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Piece rates and workplace injury: Does survey evidence support Adam Smith?

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  • Keith Bender
  • Colin Green
  • John Heywood

    ()

Abstract

While piece rates are routinely associated with greater productivity and higher wages, they may also generate unanticipated effects. This paper uses cross-country European data to provide among the first broad survey evidence of a strong link between piece rates and workplace injury. Despite unusually good controls for workplace hazards, job characteristics and worker effort, workers on piece rates suffer a large 5 percentage point greater likelihood of injury. As injury rates are typically not controlled for when estimating the premium to piece rates, this raises the specter that a portion of the return to piece rates reflects a compensating wage differential for risk of injury.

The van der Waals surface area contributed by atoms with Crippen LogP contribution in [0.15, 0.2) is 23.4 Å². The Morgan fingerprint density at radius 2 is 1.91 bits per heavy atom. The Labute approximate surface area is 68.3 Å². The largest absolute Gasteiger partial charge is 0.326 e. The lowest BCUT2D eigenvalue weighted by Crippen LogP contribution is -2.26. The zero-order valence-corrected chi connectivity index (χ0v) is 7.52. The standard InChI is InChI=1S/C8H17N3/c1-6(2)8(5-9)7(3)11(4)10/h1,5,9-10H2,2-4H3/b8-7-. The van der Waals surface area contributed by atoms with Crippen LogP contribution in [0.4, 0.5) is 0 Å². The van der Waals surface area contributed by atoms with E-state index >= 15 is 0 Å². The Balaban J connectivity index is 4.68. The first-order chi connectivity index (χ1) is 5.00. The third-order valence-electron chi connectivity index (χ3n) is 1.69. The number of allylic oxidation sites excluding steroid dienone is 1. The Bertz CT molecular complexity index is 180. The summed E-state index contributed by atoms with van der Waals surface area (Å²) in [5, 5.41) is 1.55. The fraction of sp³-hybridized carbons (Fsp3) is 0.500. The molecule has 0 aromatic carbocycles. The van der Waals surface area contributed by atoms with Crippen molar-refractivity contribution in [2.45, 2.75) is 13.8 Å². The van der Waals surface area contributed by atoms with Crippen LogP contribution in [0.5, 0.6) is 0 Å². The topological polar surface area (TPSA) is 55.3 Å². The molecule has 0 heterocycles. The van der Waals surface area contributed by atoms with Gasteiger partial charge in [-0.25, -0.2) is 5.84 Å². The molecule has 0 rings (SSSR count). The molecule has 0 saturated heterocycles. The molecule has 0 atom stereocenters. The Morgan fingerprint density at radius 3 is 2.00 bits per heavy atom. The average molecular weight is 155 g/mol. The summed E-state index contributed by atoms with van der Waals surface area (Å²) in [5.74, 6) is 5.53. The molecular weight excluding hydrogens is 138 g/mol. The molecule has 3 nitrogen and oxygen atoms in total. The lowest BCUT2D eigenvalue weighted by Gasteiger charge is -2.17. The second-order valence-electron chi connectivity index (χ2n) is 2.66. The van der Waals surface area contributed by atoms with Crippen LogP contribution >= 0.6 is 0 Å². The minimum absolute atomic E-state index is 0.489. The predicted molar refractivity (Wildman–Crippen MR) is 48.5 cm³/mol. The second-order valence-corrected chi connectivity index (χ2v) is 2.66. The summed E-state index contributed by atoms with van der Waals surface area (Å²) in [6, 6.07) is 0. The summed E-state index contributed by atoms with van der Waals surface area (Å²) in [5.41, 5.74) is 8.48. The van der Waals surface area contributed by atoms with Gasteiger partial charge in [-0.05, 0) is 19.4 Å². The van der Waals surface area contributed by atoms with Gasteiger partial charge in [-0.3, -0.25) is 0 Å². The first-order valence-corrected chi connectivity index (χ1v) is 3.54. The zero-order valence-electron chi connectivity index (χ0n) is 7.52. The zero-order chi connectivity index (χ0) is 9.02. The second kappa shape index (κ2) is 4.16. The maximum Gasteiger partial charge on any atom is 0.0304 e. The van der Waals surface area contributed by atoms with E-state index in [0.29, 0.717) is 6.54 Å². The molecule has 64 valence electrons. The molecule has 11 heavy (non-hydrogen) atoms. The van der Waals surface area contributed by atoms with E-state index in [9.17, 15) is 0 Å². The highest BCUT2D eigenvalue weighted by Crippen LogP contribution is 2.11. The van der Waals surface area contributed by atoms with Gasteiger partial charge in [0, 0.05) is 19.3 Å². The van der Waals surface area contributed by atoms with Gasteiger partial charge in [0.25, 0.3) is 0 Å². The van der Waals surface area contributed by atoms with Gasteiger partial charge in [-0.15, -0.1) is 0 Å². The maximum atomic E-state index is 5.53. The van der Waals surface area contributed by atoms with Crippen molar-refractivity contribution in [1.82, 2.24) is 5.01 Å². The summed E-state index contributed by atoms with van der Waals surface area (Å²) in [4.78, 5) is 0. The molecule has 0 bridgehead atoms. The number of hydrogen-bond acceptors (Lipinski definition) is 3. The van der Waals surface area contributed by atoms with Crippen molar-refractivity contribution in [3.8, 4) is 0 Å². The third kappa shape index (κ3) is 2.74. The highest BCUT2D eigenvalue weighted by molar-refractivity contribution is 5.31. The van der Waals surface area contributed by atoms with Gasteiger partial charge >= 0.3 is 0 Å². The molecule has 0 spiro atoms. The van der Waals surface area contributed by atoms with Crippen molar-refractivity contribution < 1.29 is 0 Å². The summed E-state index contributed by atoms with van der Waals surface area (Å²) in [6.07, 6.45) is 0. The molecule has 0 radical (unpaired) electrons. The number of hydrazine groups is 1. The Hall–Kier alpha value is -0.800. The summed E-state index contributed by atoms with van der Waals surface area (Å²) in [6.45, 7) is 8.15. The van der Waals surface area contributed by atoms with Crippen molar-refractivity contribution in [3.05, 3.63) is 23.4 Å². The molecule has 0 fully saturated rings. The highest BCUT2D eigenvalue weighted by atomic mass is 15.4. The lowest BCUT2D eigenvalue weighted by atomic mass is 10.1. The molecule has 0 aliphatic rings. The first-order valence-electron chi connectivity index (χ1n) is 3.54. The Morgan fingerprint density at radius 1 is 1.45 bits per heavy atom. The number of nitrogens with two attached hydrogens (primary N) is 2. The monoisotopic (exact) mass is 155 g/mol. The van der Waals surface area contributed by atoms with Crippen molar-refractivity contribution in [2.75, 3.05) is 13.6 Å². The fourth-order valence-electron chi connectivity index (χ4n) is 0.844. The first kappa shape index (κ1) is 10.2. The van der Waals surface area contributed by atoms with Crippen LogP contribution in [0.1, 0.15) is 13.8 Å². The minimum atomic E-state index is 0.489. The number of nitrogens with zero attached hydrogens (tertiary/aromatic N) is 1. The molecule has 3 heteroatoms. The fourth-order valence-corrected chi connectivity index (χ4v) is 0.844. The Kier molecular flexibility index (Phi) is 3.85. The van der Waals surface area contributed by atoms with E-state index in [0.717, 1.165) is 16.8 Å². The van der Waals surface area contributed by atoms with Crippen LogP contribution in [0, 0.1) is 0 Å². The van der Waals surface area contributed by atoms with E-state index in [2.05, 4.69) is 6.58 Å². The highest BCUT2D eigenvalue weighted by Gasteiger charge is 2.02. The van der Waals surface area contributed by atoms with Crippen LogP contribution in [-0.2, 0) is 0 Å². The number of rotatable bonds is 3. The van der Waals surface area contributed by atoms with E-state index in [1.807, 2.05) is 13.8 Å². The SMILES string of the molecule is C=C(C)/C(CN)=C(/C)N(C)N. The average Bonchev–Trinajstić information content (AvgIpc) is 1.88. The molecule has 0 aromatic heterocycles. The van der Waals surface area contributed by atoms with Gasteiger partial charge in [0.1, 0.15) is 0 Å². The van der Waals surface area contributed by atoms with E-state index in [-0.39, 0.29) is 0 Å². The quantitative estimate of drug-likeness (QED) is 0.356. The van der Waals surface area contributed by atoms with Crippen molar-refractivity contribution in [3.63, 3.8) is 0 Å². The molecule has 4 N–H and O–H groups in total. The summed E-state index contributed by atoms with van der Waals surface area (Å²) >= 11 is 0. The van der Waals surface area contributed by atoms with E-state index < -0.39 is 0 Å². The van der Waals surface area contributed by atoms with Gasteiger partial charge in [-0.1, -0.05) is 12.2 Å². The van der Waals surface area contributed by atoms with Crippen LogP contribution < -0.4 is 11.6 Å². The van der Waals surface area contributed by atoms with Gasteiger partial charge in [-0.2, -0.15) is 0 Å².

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Bibliographic Info

Article provided by Springer in its journal Journal of Population Economics.

Volume (Year): 25 (2012)
Issue (Month): 2 (January)
Pages: 569-590

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Handle: RePEc:spr:jopoec:v:25:y:2012:i:2:p:569-590

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Related research

Keywords: Piece rate; Injury; Incentives; J33; J28;

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References

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Cited by:
  1. Böckerman, Petri & Bryson, Alex & Ilmakunnas, Pekka, 2012. "Does high involvement management improve worker wellbeing?," Journal of Economic Behavior & Organization, Elsevier, vol. 84(2), pages 660-680.
  2. Pouliakas, Konstantinos & Theodoropoulos, Nikolaos, 2011. "The Effect of Variable Pay Schemes on Workplace Absenteeism," IZA Discussion Papers 5941, Institute for the Study of Labor (IZA).

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